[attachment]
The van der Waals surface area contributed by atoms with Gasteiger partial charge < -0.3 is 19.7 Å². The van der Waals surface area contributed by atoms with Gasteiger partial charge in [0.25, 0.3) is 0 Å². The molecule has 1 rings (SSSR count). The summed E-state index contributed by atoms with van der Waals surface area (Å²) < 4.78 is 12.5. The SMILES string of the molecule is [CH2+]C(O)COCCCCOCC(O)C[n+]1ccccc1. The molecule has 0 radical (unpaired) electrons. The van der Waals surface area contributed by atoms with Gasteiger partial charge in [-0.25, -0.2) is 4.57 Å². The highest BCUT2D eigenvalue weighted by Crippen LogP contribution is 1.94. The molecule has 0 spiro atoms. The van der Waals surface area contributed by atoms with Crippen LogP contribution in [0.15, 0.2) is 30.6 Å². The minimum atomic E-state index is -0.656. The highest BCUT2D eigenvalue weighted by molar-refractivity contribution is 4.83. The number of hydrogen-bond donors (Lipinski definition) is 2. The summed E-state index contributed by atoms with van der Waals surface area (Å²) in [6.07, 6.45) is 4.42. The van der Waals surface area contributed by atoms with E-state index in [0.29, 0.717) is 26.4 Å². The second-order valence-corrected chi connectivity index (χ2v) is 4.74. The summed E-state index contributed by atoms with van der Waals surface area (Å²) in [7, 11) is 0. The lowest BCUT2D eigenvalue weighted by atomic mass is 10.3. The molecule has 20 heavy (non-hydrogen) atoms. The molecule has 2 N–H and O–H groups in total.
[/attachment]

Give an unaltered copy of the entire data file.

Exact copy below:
The van der Waals surface area contributed by atoms with Gasteiger partial charge < -0.3 is 19.7 Å². The van der Waals surface area contributed by atoms with Gasteiger partial charge in [0.25, 0.3) is 0 Å². The molecule has 1 rings (SSSR count). The summed E-state index contributed by atoms with van der Waals surface area (Å²) < 4.78 is 12.5. The SMILES string of the molecule is [CH2+]C(O)COCCCCOCC(O)C[n+]1ccccc1. The molecule has 0 radical (unpaired) electrons. The van der Waals surface area contributed by atoms with Gasteiger partial charge in [-0.25, -0.2) is 4.57 Å². The highest BCUT2D eigenvalue weighted by Crippen LogP contribution is 1.94. The molecule has 0 spiro atoms. The van der Waals surface area contributed by atoms with Crippen LogP contribution in [0.15, 0.2) is 30.6 Å². The minimum atomic E-state index is -0.656. The highest BCUT2D eigenvalue weighted by molar-refractivity contribution is 4.83. The number of hydrogen-bond donors (Lipinski definition) is 2. The summed E-state index contributed by atoms with van der Waals surface area (Å²) in [6.07, 6.45) is 4.42. The van der Waals surface area contributed by atoms with E-state index in [0.29, 0.717) is 26.4 Å². The second-order valence-corrected chi connectivity index (χ2v) is 4.74. The summed E-state index contributed by atoms with van der Waals surface area (Å²) in [7, 11) is 0. The lowest BCUT2D eigenvalue weighted by atomic mass is 10.3. The molecule has 20 heavy (non-hydrogen) atoms. The molecule has 2 N–H and O–H groups in total.